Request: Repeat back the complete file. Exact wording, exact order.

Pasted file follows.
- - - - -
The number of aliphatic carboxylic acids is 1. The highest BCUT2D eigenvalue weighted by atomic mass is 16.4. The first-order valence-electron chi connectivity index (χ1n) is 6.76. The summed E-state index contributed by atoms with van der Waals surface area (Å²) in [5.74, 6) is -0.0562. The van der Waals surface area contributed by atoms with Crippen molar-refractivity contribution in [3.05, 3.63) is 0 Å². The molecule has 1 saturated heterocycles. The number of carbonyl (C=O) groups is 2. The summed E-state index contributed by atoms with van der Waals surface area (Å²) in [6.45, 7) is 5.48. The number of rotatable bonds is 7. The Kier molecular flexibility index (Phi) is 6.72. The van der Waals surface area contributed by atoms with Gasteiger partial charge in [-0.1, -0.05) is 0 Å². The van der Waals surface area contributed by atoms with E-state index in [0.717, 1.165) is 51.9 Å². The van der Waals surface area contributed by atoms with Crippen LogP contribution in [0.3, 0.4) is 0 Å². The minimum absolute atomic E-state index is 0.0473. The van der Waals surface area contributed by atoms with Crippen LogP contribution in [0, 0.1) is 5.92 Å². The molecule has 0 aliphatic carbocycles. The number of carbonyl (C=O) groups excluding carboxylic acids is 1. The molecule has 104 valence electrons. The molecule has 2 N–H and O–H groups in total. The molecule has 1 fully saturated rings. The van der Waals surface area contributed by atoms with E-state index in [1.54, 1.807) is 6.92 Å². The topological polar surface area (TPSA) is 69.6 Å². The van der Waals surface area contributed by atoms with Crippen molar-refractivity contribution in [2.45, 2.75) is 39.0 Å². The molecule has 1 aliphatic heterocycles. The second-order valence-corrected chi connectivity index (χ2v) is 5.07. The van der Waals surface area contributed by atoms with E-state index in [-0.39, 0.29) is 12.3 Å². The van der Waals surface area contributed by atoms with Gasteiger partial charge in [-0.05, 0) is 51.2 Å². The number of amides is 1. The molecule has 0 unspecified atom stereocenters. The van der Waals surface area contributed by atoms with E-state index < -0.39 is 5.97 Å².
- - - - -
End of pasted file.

The number of aliphatic carboxylic acids is 1. The highest BCUT2D eigenvalue weighted by atomic mass is 16.4. The first-order valence-electron chi connectivity index (χ1n) is 6.76. The summed E-state index contributed by atoms with van der Waals surface area (Å²) in [5.74, 6) is -0.0562. The van der Waals surface area contributed by atoms with Crippen molar-refractivity contribution in [3.05, 3.63) is 0 Å². The molecule has 1 saturated heterocycles. The number of carbonyl (C=O) groups is 2. The summed E-state index contributed by atoms with van der Waals surface area (Å²) in [6.45, 7) is 5.48. The number of rotatable bonds is 7. The Kier molecular flexibility index (Phi) is 6.72. The van der Waals surface area contributed by atoms with Gasteiger partial charge in [-0.1, -0.05) is 0 Å². The van der Waals surface area contributed by atoms with E-state index in [0.717, 1.165) is 51.9 Å². The van der Waals surface area contributed by atoms with Crippen LogP contribution in [0.3, 0.4) is 0 Å². The minimum absolute atomic E-state index is 0.0473. The van der Waals surface area contributed by atoms with Crippen LogP contribution in [0, 0.1) is 5.92 Å². The molecule has 0 aliphatic carbocycles. The number of carbonyl (C=O) groups excluding carboxylic acids is 1. The molecule has 104 valence electrons. The molecule has 2 N–H and O–H groups in total. The molecule has 1 fully saturated rings. The van der Waals surface area contributed by atoms with E-state index in [1.54, 1.807) is 6.92 Å². The topological polar surface area (TPSA) is 69.6 Å². The van der Waals surface area contributed by atoms with Crippen molar-refractivity contribution in [2.45, 2.75) is 39.0 Å². The molecule has 1 aliphatic heterocycles. The second-order valence-corrected chi connectivity index (χ2v) is 5.07. The van der Waals surface area contributed by atoms with E-state index in [-0.39, 0.29) is 12.3 Å². The van der Waals surface area contributed by atoms with Gasteiger partial charge in [-0.05, 0) is 51.2 Å². The number of amides is 1. The molecule has 0 unspecified atom stereocenters. The van der Waals surface area contributed by atoms with E-state index < -0.39 is 5.97 Å².